Pathologic response after neoadjuvant chemotherapy predicts locoregional control in patients with triple negative breast cancer
Chen, Victor E.
Gillespie, Erin F.
Murphy, James D.
Yashar, Catheryn M.
Einck, John P.
- Publisher: Elsevier
Advances in Radiation Oncology,
(issn: 2452-1094, eissn: 2452-1094)
Scientific Article | RC254-282 | R895-920 | Medical physics. Medical radiology. Nuclear medicine | Neoplasms. Tumors. Oncology. Including cancer and carcinogens
Purpose: Our goal was to determine the impact of pathologic response after neoadjuvant chemotherapy in triple negative breast cancer (TNBC) on the subsequent risk of locoregional recurrence (LRR) and disease-free survival (DFS) in the setting of adjuvant radiation therapy.
Methods and materials: This was an institutional review board–approved retrospective chart review of patients with clinical stage I-III breast cancer treated with neoadjuvant chemotherapy, local surgery (breast conservation or mastectomy), and adjuvant radiation therapy between 1997 and 2015. Medical records were reviewed for clinical stage, tumor grade and subtype, neoadjuvant chemotherapy regimen, type of surgery, pathologic stage, use of radiation therapy, date and location of recurrence, and date of death. Molecular subtypes were defined using immunohistochemistry and histologic grade. ypT0 and ypN0 were defined as no residual invasive disease in breast or nodes, respectively. LRR was defined as any failure within the breast, chest wall, or regional lymph nodes. Statistical analysis was performed; LRR and DFS rates over 30 months were determined from Kaplan-Meier plots.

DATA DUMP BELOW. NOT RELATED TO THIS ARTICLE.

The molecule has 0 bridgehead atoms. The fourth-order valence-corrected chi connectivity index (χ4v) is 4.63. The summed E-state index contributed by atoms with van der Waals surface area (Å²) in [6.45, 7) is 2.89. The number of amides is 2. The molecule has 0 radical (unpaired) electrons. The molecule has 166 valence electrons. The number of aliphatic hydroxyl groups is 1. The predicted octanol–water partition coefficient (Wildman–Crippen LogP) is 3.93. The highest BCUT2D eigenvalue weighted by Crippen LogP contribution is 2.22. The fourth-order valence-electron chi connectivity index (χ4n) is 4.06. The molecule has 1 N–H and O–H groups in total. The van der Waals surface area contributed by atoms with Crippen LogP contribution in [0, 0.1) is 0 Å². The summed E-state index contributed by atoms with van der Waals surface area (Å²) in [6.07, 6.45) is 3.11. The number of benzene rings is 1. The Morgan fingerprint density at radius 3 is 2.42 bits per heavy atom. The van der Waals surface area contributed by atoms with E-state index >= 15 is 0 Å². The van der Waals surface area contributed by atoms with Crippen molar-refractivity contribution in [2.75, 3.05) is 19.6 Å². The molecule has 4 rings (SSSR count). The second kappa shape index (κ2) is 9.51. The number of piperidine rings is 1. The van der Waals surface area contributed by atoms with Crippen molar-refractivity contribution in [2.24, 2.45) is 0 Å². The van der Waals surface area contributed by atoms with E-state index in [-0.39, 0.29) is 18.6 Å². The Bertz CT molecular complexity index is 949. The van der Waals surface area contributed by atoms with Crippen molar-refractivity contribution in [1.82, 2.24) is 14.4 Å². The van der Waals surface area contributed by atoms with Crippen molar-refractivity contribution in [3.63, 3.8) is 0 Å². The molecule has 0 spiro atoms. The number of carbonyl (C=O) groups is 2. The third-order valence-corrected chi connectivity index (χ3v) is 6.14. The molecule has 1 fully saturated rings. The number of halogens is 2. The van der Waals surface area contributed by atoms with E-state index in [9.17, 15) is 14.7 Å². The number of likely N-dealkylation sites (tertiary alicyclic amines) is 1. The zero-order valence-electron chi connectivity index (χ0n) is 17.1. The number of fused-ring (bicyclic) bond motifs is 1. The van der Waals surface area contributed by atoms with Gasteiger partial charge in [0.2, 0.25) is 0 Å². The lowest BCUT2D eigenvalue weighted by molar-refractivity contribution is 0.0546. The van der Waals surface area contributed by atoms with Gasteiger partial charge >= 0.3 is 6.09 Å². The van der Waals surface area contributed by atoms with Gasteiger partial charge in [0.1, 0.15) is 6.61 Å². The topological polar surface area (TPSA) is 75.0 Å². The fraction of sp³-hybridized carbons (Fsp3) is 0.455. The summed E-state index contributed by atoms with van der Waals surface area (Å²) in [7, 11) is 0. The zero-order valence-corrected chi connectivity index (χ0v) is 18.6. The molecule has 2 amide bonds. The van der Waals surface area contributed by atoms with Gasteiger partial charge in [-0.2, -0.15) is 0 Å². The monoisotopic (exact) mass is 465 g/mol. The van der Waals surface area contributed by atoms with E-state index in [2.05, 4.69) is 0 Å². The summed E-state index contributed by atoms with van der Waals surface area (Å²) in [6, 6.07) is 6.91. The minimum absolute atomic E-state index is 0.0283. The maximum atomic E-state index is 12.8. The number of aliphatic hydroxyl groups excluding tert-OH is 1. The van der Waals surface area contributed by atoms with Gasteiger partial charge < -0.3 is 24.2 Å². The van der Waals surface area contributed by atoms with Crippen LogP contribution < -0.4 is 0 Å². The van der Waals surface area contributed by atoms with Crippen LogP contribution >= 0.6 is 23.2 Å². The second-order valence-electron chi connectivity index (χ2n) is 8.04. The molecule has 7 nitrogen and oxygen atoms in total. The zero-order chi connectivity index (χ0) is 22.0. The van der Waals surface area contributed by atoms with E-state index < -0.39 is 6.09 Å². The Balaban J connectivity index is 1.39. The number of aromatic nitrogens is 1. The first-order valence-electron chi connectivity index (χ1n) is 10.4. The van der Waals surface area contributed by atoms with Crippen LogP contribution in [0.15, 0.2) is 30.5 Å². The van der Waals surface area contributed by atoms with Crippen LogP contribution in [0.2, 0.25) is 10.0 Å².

Results: Ninety-four patients with TNBC were analyzed, of whom 72 received radiation therapy. This subgroup was isolated for further investigation. Median follow-up was 32.5 months in this group. The pathologic complete response (pCR) rate was 36%, and presence or absence of disease in breast and/or nodes was significantly predictive of LRR. In TNBC patients who received radiation therapy, 30-month LRR was 22% in 41 patients with ypT+ versus 0% in 31 patients with ypT0 (P = .003), 23% in 31 patients with ypN+ versus 5% in 41 patients with ypN0 (P = .016), and 20% in 46 patients with residual disease in breast or nodes versus 0% in 26 patients with pCR (P = .015). The difference in the rate of LRR between those who underwent lumpectomy versus mastectomy did not reach significance (8% vs 17%, respectively). Furthermore, patients with residual disease had a higher rate of DFS events (hazard ratio, 3.58; 95% confidence interval, 1.37-9.41; P = .006). The difference in DFS was not significantly associated with the type of surgery received.
Conclusions: Patients with TNBC treated with neoadjuvant chemotherapy who have residual disease in the breast or lymph nodes at the time of surgery have significantly higher rates of locoregional failure and lower DFS compared with those with a pCR despite the use of adjuvant radiation therapy. Strategies to intensify therapy for patients with residual disease warrant further investigation.